September and October tend to test our management.
After months with little or no rain, nature tends to be in a dehydrated state of slumber. We hope for rain, but must not count on it. Fire is a scary thought and we monitor the NAFI page on a daily basis, hoping to get sufficient warning of any fires headed our way. Last year we were lucky, this year we were not. A lightning strike on the eve of the 17 October caused us heartache. This is how nature tells us where to lift our act.
This selection of photos was taken via the lens of Roman’s camera:
We thank Central Station for featuring Kachana with some of our stories!
We remain convinced that: Water-Security = Genuine Biosecurity.
Much time in recent months was invested in creating awareness of the merits of large herbivores (even wild donkeys) in landscapes such as ours.
A Kimberley group that is supposedly responsible for our “biosecurity”, officially remains intent on replacing herbivores with fire in our unmanaged watersheds.
Yet, it now seems that our Wild Donkey Project might be granted time to run for a little longer…
THANK YOU: Dani, Arian and Roger for your help at such short notice, and of course also all you other wonderful people out there who are working behind the scenes!
I am beginning to believe that misguided government policy has perhaps become the greatest biosecurity threat in Northern WA rangelands. There is evidence that in certain situations this may already be the case. In the face of potentially escalating climate-extremes, rather than singling out species for either commercial or pest value, should we not rather be focusing on making our landscapes healthy, resilient and productive?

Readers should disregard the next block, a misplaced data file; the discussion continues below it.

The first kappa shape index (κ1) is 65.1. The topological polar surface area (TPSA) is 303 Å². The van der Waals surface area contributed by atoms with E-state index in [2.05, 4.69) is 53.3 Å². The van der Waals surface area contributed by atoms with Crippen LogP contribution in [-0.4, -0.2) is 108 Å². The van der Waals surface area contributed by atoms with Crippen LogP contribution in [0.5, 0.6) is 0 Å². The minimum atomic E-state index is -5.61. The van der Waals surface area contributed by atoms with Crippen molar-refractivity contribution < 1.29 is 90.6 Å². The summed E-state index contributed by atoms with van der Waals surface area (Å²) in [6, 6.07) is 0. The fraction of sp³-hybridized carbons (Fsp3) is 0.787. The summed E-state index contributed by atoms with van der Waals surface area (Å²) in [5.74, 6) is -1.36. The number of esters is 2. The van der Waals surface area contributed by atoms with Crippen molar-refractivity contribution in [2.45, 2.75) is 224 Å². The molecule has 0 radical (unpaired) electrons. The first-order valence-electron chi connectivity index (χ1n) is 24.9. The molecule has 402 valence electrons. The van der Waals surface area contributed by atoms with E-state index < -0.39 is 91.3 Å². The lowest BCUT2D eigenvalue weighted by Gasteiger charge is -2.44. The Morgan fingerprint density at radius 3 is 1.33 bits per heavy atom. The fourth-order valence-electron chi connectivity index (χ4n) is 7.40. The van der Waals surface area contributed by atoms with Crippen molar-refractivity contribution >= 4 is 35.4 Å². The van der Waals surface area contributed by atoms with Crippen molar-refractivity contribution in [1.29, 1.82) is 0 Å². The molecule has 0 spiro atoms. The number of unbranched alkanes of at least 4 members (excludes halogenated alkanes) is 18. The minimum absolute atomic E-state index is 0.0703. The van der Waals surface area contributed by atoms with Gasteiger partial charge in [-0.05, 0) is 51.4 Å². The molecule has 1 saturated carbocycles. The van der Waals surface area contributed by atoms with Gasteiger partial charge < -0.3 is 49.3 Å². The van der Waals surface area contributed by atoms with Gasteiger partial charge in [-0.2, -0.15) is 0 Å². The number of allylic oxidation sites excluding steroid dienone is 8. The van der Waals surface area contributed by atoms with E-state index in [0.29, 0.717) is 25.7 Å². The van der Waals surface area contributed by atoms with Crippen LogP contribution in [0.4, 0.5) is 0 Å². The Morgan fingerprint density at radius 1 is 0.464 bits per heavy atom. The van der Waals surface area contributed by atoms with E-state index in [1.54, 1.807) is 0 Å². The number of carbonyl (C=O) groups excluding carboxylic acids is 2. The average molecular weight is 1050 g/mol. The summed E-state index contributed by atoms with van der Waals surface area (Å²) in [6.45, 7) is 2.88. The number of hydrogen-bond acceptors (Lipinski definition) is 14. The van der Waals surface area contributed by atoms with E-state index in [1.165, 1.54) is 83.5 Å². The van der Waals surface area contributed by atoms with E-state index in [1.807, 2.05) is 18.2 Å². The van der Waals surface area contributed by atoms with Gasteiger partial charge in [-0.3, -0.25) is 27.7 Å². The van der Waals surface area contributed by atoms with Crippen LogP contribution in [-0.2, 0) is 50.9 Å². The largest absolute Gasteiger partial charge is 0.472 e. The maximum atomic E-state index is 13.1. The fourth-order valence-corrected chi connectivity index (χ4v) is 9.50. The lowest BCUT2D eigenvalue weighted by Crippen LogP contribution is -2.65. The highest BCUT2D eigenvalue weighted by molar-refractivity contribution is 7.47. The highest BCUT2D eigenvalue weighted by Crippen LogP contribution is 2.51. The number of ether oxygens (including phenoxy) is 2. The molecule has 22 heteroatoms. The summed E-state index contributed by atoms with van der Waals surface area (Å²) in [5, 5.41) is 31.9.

In Southern parts of Australia Peter Andrews promotes a similar discussion:
Soaking up Australia's drought
Hope Springs - Australian Story
May November be a good month for you all.
Greetings from Kachana!
Some extra listening and watching...
Upon the request of our current Minister for agriculture in WA, Louise Edmonds and Chris were requested to present. Here the link to the full recording, (introductions, presentations, questions and discussion), Perth 16th October 2018:
Watch Louise Edmonds of Intuit Earth make a case for monetising the environmental services that regenerative agriculture could provide.
Chris Henggeler promotes the idea of a primary focus on eco-system function, health and resilience.
The question is asked about wild donkeys on Kachana: Chris responds
For some years now, we have been advocating the key role that pastoral custodianship of the landscape could play in securing Australia’s economy. As one generation approaches its use-by-date, it is great to watch a new generation of proactive young industry-leaders taking the ball and running with it!
Listen to Moira Lanzarin (about 700 km to our East) talking about regenerating the Never Never on Rescope Radio